stated income loans
- HOME EQUITY LOANS
- CONSTRUCTION LOANS
- INVESTOR LOANS
- FHA MORTGAGES
- 3 – 2 -1 BUY DOWNS
- VA MORTGAGES
- AND MANY MORE
CONVENTIONAL – Conventional loans are viewed as the most secure loans because their loan-to value ratios are often lowest. Traditionally the ratio is 80 percent of the value of the property or less because the borrower makes a down payment of at least 20 percent
Conforming loan limits for first mortgages are the following:
One-family loans: $729,750
Two-family loans: $934,200
Three-family loans: $1,129,250
Four-family loans: $1,403,400
Note: Maximum original loan amounts are 50 percent higher for first mortgages on properties in Alaska, Hawaii, Guam and the U.S. Virgin Islands.
Many people are under the false assumption that it takes perfect credit to get a home loan. It would be great to have perfect credit but people are human and so many life circumstances can affect your credit score.
95% PURCHASE On conventional loans, 5% Down payment is required and closing costs can be financed up to 3% of the purchase price. First time homebuyer status not required. This program is available only if the borrower can provide to the lender income and assets documentation. If you would like to buy a condominium, Great Northern Mortgage will help you to get a loan with as little as 5% down (usually 10% down payment is required to purchase a condo).
Cash out and No cash out refinance are allowable. Single family detached, Condo’s, PUD’s and single-family second homes can be financed with no prepayment penalty.
3 – 2 – 1 BUYDOWNS -As we all know, the mortgage industry is in the middle of a major shift where high fico’s and full doc rule the day. A temporary buydown allows you to reduce the initial rate (or start rate) of a loan and, over time, the rate will increase to the normal note rate. How does it work? Depending on the specific buydown (the typical buydowns are 2-1 or 3-2-1 buydowns), your start rate will be 2 or 3 percent lower than your note rate. Every year, the rate increases by 1% until you’ve reached the note rate. The payment difference between the fully amortized payment on the note rate and current buydown rate is calculated up front and is placed in an escrow account at closing. That escrow account is accessed with every monthly payment and the difference between the payments is taken from the account. Benefits: A borrower is qualified at a lower percentage rate and therefore needs less income to qualify for the loan. In addition, the money to be put in the escrow account can come from any source other than the lender. It can come from the borrower themselves, from the seller (if it’s a purchase), from the mortgage broker or from an interested third party (like your real estate agent who wants to close the deal). It is not required to be sourced or seasoned.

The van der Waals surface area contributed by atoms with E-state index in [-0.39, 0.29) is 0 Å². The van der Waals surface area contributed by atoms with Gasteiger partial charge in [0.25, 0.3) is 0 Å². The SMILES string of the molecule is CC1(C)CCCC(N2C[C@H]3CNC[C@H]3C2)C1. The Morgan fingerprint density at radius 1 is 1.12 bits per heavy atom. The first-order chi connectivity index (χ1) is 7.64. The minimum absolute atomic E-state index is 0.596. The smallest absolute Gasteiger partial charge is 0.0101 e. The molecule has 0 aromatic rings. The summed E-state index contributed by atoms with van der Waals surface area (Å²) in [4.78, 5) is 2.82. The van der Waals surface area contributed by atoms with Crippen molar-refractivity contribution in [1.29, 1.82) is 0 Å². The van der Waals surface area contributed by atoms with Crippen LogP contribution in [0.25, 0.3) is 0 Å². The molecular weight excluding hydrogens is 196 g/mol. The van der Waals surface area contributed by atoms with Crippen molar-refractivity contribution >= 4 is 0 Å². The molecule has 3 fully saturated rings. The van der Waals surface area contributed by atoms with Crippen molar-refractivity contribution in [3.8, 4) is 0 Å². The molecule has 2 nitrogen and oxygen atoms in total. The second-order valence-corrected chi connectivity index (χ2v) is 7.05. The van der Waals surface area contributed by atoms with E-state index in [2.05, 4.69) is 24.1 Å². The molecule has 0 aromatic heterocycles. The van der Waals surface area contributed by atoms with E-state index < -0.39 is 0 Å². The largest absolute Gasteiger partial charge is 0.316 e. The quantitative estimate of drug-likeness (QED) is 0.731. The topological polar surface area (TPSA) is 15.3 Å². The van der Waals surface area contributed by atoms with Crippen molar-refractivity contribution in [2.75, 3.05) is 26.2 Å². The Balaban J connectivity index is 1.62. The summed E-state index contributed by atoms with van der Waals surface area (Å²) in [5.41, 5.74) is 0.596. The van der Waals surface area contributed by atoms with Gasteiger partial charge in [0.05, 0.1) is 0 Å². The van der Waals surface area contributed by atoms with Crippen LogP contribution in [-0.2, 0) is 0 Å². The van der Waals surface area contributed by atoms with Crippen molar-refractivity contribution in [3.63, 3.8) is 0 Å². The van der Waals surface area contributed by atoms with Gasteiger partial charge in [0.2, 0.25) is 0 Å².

Here’s an example: Suppose a loan amount of $350,000 with a rate of 6.5% and $400 a month in taxes and insurance. At 6.5% (note rate), the borrower would need to make $5000 a month ($60k a year) to qualify. But with a 2-1 buydown, the borrower would qualify at 4.5% and would only need to make $4000 a month ($48,000). During the first year, the difference in payment between a fully amortized payment at 6.5% and a fully amortized payment at 4.5% is about $435 a month ($5226 a year). During the second year, the difference in payment between a a fully amortized payment at 6.5% and a fully amortized payment at 5.5% is about $225 a month ($2700 a year). The escrow account would need to have $7926 in order to cover the difference. So for approximately $8k, a borrower is qualified at a lower percentage rate and therefore needs less income to qualify for the loan.